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Mikal Cronin in 10 Songs

on April 27, 2015, 12:00am
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Photo by Amanda Koellner

Ever felt overwhelmed by an artist’s extensive back catalog? Been meaning to check out a band, but you just don’t know where to begin? In 10 Songs is here to help, offering a crash course and entry point into the daunting discographies of iconic artists of all genres. This is your first step toward fandom. Take it.

The last few years have been kind to the San Francisco garage rock scene. What started with DIY albums made with Tascam tape recorders has blossomed into a full-on musical movement. Acts like Ty Segall, Thee Oh Sees, and White Fence have won people over with their grimy licks and infectious live performances. But among all these groups, there’s been a secret weapon lurking in the background, and his name is Mikal Cronin.

It’s not like Cronin has really been hiding. He just started to get more attention in 2013 when he dropped his excellent sophomore album, MCII. Pulling back the fuzz just a smidgen allowed us to see his masterful songwriting chops. His bachelor’s degree in music from California Institute of the Arts gives him an exceptionally varied skill set, and he’s put it to good use, using the wide array of instruments at his disposal. To get the full picture of Cronin as a musician, it’s important to not just look at the work he’s done under his own name, but also how he’s supported others. With his upcoming third album, MCIII, out next week, there’s no better time to revisit and sort through those many roles — both in the background and center stage behind a mic. Here’s Mikal Cronin in 10 songs.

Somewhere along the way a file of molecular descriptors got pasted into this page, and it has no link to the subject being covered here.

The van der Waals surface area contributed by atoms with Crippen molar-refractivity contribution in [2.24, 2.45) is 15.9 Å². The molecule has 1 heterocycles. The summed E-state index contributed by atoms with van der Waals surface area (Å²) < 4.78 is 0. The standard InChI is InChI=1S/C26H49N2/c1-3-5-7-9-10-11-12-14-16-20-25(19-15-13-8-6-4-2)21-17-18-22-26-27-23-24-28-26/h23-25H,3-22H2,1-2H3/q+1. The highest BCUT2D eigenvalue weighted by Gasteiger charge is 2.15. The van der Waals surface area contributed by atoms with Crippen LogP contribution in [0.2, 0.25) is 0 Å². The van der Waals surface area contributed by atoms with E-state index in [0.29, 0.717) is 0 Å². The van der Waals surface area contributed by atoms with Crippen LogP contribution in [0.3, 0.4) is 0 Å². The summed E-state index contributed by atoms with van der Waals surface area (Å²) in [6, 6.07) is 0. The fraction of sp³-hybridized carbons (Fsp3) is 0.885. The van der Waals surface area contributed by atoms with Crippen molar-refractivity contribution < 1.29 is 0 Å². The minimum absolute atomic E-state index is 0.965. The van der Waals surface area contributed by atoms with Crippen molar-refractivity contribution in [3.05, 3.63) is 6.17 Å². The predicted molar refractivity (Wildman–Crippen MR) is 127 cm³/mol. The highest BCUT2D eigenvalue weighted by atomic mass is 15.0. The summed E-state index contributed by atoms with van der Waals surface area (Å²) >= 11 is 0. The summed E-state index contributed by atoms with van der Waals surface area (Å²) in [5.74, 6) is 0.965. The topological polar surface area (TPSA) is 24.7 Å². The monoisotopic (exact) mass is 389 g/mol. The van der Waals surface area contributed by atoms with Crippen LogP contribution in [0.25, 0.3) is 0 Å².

Bass Line Of Death

Ty Segall Band – “Wave Goodbye” (2012)

It’s not too common that the bass gets the first word in on a track, but it’s hard to imagine “Wave Goodbye” starting any other way. For all the holy-shit-roll-your-eyes-back-into-your-head-awesome guitar solos on the song, it’s Cronin’s slow and menacing bass line that gives the song the punch it needs. It’s a dirge of a riff, feeling like it’s announcing the apocalypse. He accomplishes so much with so little.


Understated and Elevating

Shannon and the Clams – “In the River” (2013)